Publication: Monitor Volume: 6 Issue: 82

The Georgian Central Electoral Commission’s final official returns show that Eduard Shevardnadze was re-elected president on April 9 with 79.8 percent of the votes cast, to 16.7 percent of his leftist challenger Jumber Patiashvili. The voter turnout was 76 percent (Sakartvelos Republikas, April 20). On the strength of that mandate, Shevardnadze has launched an initiative he had planned for some time toward reconciliation with diehard, potentially turbulent opponents who did not take part in the election. National reconciliation had indeed been a theme in Shevardnadze’s reelection campaign.

On April 19, Shevardnadze signed a decree pardoning 279 individuals serving sentences for violent crimes committed during the internal armed conflicts of the early 1990s. Many of those pardoned had commanded or served in paramilitary units loyal to late President Zviad Gamsakhurdia both during his term of office and after his fall from power. Those Zviadists consider themselves political prisoners and term the Shevardnadze government an illegitimate “junta.” Some declared a hunger strike in March-April during the presidential election campaign. Not eligible for the pardon are those sentenced for murder with aggravating circumstances–the case of Loti Kobalia, former commander of Gamsakhurdia’s national guard.

Also covered by the pardon are leaders and members of the Mkhedrioni [Knights], the political and paramilitary organization with criminal ties, which was instrumental in overthrowing Gamsakhurdia and in inviting Shevardnadze back to power in 1992. The Mkhedrioni turned against Shevardnadze when he embarked on a pro-Western course. Mkhedrioni leader Jaba Ioseliani, serving an eleven-year sentence for his involvement in the 1995 assassination attempt against Shevardnadze and other terrorist acts, is among those pardoned.

Beyond its immediate judicial effect, the presidential initiative pursues reconciliation with Zviadist groups at large and involving them in peaceful political processes. Those groups are small, divided and wholly marginalized, yet potentially turbulent. One faction, led by renegade Lieutenant-Colonel Akaki Eliava–himself a twice-pardoned, yet relapsed Zviadist–periodically threatens to launch rebellions in Gamsakhurdia’s former stronghold of Mingrelia.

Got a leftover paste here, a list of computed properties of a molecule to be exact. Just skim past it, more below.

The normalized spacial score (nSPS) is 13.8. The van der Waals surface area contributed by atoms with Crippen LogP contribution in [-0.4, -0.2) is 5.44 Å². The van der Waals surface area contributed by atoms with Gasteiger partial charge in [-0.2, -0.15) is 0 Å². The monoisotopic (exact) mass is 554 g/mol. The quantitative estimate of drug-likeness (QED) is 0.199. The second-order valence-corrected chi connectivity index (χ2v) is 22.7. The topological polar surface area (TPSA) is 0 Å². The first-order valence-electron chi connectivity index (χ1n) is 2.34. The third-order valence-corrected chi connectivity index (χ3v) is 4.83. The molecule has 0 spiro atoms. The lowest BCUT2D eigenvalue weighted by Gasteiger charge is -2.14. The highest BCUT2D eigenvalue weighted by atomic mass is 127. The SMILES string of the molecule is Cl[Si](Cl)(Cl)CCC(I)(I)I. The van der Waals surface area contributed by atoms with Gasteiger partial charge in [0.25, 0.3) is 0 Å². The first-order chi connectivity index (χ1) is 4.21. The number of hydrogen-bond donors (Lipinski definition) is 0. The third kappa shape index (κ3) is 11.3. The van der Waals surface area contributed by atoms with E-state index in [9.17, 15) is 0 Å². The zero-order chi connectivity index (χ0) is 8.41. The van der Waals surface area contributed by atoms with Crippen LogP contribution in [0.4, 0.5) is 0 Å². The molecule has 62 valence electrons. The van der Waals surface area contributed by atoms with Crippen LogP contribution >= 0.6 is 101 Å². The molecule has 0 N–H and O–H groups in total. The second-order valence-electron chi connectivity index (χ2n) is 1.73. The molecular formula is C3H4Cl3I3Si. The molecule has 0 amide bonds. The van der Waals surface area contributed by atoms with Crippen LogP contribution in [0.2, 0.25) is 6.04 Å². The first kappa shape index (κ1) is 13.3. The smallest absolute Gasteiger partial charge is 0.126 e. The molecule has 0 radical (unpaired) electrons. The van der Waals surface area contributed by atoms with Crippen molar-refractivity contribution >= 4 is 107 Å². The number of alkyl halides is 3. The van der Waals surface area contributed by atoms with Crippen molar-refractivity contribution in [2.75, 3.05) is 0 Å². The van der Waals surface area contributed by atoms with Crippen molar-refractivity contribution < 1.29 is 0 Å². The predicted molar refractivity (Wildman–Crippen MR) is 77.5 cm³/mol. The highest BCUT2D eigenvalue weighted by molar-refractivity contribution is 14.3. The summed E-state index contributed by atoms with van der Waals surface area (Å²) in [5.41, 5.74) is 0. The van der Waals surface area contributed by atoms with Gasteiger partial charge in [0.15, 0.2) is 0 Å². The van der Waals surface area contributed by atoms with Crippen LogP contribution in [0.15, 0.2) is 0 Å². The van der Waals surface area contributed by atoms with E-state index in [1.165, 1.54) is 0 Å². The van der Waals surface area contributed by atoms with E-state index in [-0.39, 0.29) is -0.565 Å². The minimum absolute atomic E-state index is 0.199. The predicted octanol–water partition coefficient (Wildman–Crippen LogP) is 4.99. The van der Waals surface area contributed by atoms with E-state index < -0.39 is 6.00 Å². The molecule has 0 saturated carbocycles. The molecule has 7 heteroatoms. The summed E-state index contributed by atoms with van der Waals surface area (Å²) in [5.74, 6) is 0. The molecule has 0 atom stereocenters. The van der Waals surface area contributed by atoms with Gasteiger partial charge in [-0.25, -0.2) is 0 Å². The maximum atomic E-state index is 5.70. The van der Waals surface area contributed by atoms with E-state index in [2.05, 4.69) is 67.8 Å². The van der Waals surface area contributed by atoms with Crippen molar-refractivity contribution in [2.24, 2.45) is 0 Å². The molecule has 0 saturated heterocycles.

On April 20, the parliament overwhelmingly adopted a resolution “On Eliminating the consequences of the 1991-92 civil conflicts and seeking national reconciliation.” Terming the ouster of Gamsakhurdia “an unlawful act of overthrowing the legitimate authorities,” the resolution in effect held out an olive branch to the late president’s supporters on behalf of the governing Union of Citizens of Georgia. The parliament observed a minute’s silence in memory of those killed in the civil conflicts, irrespective of political affiliation. In an address to parliament, Shevardnadze called for a candid evaluation of “the horrible and tragic events which are part of Georgia’s recent history” and announced his decision to empanel a commission to study the legacy and perpetuate the memory of the first two heads of state of independent Georgia: Noe Jordania (1918-20, overthrown by Soviet Russia’s army) and Gamsakhurdia (1990-92).

Parliament chairman Zurab Zhvania, generally considered Shevardnadze’s likely successor, similarly called on the nation to “turn a new page.” The turbulent recent civil conflicts, he remarked, were “a tragedy for all Georgia with no winners.” As part of the foundation for societal consensus, Zhvania named national independence, “normal relations with Russia” and “all-out development of relations with the United States, which is Georgia’s main partner.”

Shevardnadze has requested the parliament to enlarge the presidential prerogatives of granting amnesty and pardons, which he plans to use in seeking reconciliation with Abkhazia and South Ossetia, some of whose political and military leaders face criminal charges stemming from the violent secessions of those regions of Georgia. Meanwhile, the parliament has overwhelmingly passed in the first reading a constitutional amendment which enshrines the autonomous status of Ajaria. The amendment fulfills a promise made by Shevardnadze and Zhvania to Ajaria’s leader, Aslan Abashidze, shortly before election day, but which had been under discussion for some time.

Ajaria has all along enjoyed the status of an Autonomous Republic within Georgia, and Abashidze has since 1991 been the chairman of Ajaria’s legislature. But the present Georgian constitution, adopted in 1995, does not contain specific references to autonomous republics because the central parliament in Tbilisi did not want to prejudice the outcome of negotiations with Abkhazia and South Ossetia. The concession is probably only the first in a series of gestures to Abashidze and is almost certainly intended as a signal to Abkhazia and South Ossetia as well (Prime-News, Kavkasia-Press, Georgian Television, Tbilisi Radio, April 19-24; see the Monitor, January 14, February 24, April 3-4, 10, 13).

The Monitor is a publication of the Jamestown Foundation. It is researched and written under the direction of senior analysts Jonas Bernstein, Vladimir Socor, Stephen Foye, and analysts Ilya Malyakin, Oleg Varfolomeyev and Ilias Bogatyrev. If you have any questions regarding the content of the Monitor, please contact the foundation. If you would like information on subscribing to the Monitor, or have any comments, suggestions or questions, please contact us by e-mail at, by fax at 301-562-8021, or by postal mail at The Jamestown Foundation, 4516 43rd Street NW, Washington DC 20016. Unauthorized reproduction or redistribution of the Monitor is strictly prohibited by law. Copyright (c) 1983-2002 The Jamestown Foundation Site Maintenance by Johnny Flash Productions